> hold. So this is an example of a EducationalOccupationalCredential 
> that is not an achievement assertion:
>
> {
>     "@type": "EducationalOccupationalProgram",
>     "url":"http://www.bristol.ac.uk/study/postgraduate/2019/sci/phd-physics/"  <https://nam02.safelinks.protection.outlook.com/?url=http%3A%2F%2Fwww.bristol.ac.uk%2Fstudy%2Fpostgraduate%2F2019%2Fsci%2Fphd-physics%2F&data=01%7C01%7CGNADEAU%40PCGUS.COM%7C8b30741ac8e04b5fa3fc08d724c6ac40%7Cd9b110c34c254379b97ae248938cc17b%7C0&sdata=FNiUXEKEslmkB0C4wUuVorWHKnGcPkcIBJWrOd3vowo%3D&reserved=0>
>     "educationalCredentialAwarded": {
>        "@type": "EducationalOccupationalCredential",
>        "name": "PhD in Physics"
>     }
> }
>
> Phil
>
> On 19/08/2019 16:36, Alex Jackl wrote:
>
>     I agree with Greg that the distinction between the "achievement
>     description" and the "achievement assertion" is critical, but in
>     this case I think we are once again running aground on the
>     semantic reefs.
>
>     If we think of an "achievement description" as a description of a
>     Knowledge, Skill, Aptitude, or Experience (either inside of some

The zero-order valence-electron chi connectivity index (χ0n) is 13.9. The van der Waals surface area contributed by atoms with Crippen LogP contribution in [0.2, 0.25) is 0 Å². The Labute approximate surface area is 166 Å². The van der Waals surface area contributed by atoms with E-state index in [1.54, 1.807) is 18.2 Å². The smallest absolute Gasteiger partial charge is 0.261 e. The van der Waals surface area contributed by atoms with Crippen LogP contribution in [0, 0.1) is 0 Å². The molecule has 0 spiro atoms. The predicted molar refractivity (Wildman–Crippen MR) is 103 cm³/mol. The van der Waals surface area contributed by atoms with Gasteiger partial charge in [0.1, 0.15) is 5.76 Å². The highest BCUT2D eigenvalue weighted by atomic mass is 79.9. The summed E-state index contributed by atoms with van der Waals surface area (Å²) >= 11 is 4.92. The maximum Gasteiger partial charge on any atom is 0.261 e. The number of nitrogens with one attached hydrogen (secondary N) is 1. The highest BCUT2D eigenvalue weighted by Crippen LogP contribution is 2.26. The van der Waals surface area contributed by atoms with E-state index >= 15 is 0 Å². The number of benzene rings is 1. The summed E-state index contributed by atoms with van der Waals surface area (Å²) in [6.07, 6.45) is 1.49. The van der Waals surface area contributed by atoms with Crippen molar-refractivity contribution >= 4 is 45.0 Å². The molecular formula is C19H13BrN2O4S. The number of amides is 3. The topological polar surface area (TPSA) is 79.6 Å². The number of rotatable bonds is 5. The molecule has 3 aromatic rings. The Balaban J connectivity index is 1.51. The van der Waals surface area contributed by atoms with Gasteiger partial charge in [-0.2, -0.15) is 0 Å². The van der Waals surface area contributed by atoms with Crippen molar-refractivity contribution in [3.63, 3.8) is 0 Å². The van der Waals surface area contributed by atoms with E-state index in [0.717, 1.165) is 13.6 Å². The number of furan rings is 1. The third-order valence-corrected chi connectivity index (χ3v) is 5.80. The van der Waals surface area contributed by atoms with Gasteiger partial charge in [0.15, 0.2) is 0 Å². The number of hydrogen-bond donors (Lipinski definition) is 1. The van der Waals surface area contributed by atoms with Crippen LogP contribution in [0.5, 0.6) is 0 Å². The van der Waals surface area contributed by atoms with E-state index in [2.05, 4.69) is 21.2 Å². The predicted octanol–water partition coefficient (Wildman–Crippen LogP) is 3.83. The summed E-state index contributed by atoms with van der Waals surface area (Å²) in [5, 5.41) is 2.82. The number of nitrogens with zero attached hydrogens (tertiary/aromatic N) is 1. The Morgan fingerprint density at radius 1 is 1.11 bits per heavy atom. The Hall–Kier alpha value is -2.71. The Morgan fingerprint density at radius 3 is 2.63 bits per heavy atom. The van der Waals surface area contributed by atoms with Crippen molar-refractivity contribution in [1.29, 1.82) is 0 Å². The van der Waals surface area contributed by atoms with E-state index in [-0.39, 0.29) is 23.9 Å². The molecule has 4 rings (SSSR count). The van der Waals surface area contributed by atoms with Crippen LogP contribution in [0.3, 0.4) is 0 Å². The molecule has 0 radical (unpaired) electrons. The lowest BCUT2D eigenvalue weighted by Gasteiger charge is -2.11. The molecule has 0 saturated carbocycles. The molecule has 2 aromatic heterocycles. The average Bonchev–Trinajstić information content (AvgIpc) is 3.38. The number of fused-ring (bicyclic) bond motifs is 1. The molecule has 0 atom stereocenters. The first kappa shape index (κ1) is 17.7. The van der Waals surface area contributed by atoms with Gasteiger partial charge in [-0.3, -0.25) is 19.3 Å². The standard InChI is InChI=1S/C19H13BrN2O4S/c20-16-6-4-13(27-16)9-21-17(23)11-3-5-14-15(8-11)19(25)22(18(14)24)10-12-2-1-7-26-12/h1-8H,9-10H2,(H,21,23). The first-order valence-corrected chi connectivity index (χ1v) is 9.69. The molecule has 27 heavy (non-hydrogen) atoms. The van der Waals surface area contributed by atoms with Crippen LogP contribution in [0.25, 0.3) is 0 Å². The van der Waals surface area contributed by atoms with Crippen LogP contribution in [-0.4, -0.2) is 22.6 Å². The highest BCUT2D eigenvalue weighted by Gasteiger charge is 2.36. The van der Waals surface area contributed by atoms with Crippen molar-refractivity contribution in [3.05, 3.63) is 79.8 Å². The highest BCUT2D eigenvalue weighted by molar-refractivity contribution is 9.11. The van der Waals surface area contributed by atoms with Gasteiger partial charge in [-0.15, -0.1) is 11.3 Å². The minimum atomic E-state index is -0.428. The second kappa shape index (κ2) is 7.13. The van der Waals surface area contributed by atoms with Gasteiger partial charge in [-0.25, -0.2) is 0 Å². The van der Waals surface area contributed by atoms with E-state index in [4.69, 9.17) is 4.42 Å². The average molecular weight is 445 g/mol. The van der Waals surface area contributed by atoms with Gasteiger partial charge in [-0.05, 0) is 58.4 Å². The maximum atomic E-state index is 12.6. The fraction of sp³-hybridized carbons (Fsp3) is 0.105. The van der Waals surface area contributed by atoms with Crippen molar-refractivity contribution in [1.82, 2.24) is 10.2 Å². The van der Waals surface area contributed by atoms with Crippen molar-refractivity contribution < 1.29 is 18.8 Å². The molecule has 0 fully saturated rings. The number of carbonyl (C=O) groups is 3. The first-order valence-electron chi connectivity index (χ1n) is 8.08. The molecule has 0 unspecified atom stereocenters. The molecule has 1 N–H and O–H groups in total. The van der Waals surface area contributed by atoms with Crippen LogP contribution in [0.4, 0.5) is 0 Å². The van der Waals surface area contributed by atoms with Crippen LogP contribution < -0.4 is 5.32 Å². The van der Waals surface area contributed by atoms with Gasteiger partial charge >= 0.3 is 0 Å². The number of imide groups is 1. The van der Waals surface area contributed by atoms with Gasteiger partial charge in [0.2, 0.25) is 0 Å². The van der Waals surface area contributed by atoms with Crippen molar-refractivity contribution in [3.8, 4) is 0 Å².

>     taxonomy or not) then it matches cleanly what most people mean by
>     competency.
>
>     It typically does not include the assessment or test that would
>     "prove" "provide evidence" that that competency exists with some
>     person.  That matches with what people usually refer to as an
>     "assessment" or "evidence".
>
>     Once you have a record that matches a person with a "competency"
>     or "achievement description", and "evidence" or "assertion" from
>     an "approved" organization that that person has either passed an
>     assessment or done something that shows that... you have an
>     "achievement assertion" or "credential".
>
>     I think it is that simple.  :-) Now - I know each of these
>     categories have hierarchies and taxonomies and differing levels of
>     granularity and different ways t o represent an assessment or
>     organizations trustworthiness  or authority, but this model can be
>     represented by what Phil is describing.
>
>     What am I missing?   I see no issue with the following semantic
>     equivalences:
>
>     competency <-> achievement description
>
>     assessment <-> evidence (I understand that not all evidence takes
>     the form of a "test" but you are assessing somehow!)
>
>     credential <-> achievement assertion
>
>     ***
>
>     Alexander Jackl
>
>     CEO & President, Bardic Systems, Inc.
>
>     alex@bardicsystems.com <mailto:alex@bardicsystems.com>
>
>     M: 508.395.2836
>
>     F: 617.812.6020
>
>     http://bardicsystems.com
>     <https://nam02.safelinks.protection.outlook.com/?url=http%3A%2F%2Fbardicsystems.com%2F&data=01%7C01%7CGNADEAU%40PCGUS.COM%7C8b30741ac8e04b5fa3fc08d724c6ac40%7Cd9b110c34c254379b97ae248938cc17b%7C0&sdata=Pt21CQ4Vt9zb6dc%2FsndTH9APIJ0KdXfGs1M9fss%2FzoE%3D&reserved=0>